Well that’s it folks, as you can see many of the popular items are free of duty. Just be aware that if you’re thinking about buying someone a gift of clothing the duty rate is 17-18% for most items and jewellery ranges from 5%-8.5% (unless the item is made in the US or Mexico, or another country we have a free trade agreement with; and there not many).

Happy Online Shopping!

A Basic Guide to Customs Brokerage Fees Charged by Couriers

I was given an idea to write a post about different shipping methods to Canada by dansmoncorps on Twitter. she has her own blog here with some nice photography. Anyway thanks for the idea.
I must confess that this is not my area of expertise but I thought it was definitely information that people out there want to know and is somewhat related to the Customs Process.

So here is how I see it.

Canada Post – by far the cheapest, with a $5 service charge for regular mail and $8 service charge for EMS. i.e. you order something off ebay and its sent by US postal service then it goes to one of the 3 international mail facilities where Customs will process your mail and if you owe duties and/or tax then you will receive notification from the post office to go collect your parcel. Contrary to what some may think this service charge does not go to Customs or the Government of Canada but to Canada Post. PST, GST, HST and Duty however is collected by Canada Post on behalf of the Federal and Provincial Governments.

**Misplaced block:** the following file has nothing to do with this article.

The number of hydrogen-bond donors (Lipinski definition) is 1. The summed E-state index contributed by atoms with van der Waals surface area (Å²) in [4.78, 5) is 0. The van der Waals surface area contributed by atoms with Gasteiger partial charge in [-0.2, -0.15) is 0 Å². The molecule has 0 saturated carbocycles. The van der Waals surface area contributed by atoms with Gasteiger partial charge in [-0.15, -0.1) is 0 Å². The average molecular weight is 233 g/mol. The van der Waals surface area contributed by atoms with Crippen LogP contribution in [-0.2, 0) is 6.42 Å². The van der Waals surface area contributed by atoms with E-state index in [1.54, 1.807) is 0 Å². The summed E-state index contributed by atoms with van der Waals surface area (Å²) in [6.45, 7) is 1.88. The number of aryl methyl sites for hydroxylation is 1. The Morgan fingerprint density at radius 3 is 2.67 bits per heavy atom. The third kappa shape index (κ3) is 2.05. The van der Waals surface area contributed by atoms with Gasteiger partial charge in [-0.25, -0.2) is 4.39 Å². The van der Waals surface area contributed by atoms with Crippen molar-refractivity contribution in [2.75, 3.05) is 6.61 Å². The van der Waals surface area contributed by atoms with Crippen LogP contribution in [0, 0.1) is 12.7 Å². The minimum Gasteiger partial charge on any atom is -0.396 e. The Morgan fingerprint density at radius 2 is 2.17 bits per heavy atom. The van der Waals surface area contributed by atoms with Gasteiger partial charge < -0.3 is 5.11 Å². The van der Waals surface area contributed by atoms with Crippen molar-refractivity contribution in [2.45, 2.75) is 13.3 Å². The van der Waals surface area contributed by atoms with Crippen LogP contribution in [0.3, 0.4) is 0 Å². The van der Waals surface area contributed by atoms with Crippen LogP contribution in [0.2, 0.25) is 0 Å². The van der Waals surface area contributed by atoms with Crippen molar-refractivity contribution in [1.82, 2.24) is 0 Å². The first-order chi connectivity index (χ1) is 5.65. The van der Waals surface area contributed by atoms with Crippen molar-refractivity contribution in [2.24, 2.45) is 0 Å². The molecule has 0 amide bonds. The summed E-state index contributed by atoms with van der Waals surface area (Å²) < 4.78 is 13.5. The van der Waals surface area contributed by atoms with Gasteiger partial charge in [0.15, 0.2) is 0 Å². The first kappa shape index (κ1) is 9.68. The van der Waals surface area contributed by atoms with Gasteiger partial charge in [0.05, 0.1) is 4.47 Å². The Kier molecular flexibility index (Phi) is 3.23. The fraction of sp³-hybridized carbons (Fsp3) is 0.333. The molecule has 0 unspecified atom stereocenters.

Mail under $20 is released duty and tax free under a Postal Importations Remission Order. Over $20 you can be subject to duty and tax.

Over $1600 your mail can be deemed commercial and you may receive a letter in the mail directing you to clear your shipment at a prescribed Customs office offering commercial services. You will have to bring your receipts or invoices and 2 copies of the letter and 2 completed Form B3 to declare your goods commercially. After you present your paperwork to Customs and pay any duties and tax owing you can then fax a release stamped copy of the letter back to Customs at the mail centre and they will allow Canada Post to deliver your package.